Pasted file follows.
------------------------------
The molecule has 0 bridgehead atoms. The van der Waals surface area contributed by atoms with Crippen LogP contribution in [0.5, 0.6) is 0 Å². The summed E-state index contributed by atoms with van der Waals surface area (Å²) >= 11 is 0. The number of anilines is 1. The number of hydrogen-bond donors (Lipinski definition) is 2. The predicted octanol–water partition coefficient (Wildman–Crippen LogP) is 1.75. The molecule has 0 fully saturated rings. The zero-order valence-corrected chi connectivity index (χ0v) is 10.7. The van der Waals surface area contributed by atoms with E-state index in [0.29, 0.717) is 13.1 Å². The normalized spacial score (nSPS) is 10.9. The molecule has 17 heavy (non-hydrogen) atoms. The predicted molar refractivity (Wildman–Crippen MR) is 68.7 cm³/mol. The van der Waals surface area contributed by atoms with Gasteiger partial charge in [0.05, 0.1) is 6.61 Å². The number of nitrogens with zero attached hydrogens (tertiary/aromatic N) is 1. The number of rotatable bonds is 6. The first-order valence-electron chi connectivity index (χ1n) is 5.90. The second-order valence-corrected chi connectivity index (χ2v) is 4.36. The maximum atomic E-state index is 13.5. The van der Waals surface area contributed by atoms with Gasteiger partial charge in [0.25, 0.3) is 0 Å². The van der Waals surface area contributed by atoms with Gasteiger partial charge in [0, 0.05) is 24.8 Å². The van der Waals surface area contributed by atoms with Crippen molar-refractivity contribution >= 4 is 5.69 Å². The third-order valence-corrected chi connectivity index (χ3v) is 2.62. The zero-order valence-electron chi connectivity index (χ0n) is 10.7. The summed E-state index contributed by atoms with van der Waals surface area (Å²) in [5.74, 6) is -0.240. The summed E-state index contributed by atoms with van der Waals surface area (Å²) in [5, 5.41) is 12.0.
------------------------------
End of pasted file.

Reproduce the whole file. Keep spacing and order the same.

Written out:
The molecule has 0 bridgehead atoms. The van der Waals surface area contributed by atoms with Crippen LogP contribution in [0.5, 0.6) is 0 Å². The summed E-state index contributed by atoms with van der Waals surface area (Å²) >= 11 is 0. The number of anilines is 1. The number of hydrogen-bond donors (Lipinski definition) is 2. The predicted octanol–water partition coefficient (Wildman–Crippen LogP) is 1.75. The molecule has 0 fully saturated rings. The zero-order valence-corrected chi connectivity index (χ0v) is 10.7. The van der Waals surface area contributed by atoms with E-state index in [0.29, 0.717) is 13.1 Å². The normalized spacial score (nSPS) is 10.9. The molecule has 17 heavy (non-hydrogen) atoms. The predicted molar refractivity (Wildman–Crippen MR) is 68.7 cm³/mol. The van der Waals surface area contributed by atoms with Gasteiger partial charge in [0.05, 0.1) is 6.61 Å². The number of nitrogens with zero attached hydrogens (tertiary/aromatic N) is 1. The number of rotatable bonds is 6. The first-order valence-electron chi connectivity index (χ1n) is 5.90. The second-order valence-corrected chi connectivity index (χ2v) is 4.36. The maximum atomic E-state index is 13.5. The van der Waals surface area contributed by atoms with Gasteiger partial charge in [0.25, 0.3) is 0 Å². The van der Waals surface area contributed by atoms with Gasteiger partial charge in [0, 0.05) is 24.8 Å². The van der Waals surface area contributed by atoms with Crippen molar-refractivity contribution >= 4 is 5.69 Å². The third-order valence-corrected chi connectivity index (χ3v) is 2.62. The zero-order valence-electron chi connectivity index (χ0n) is 10.7. The summed E-state index contributed by atoms with van der Waals surface area (Å²) in [5.74, 6) is -0.240. The summed E-state index contributed by atoms with van der Waals surface area (Å²) in [5, 5.41) is 12.0.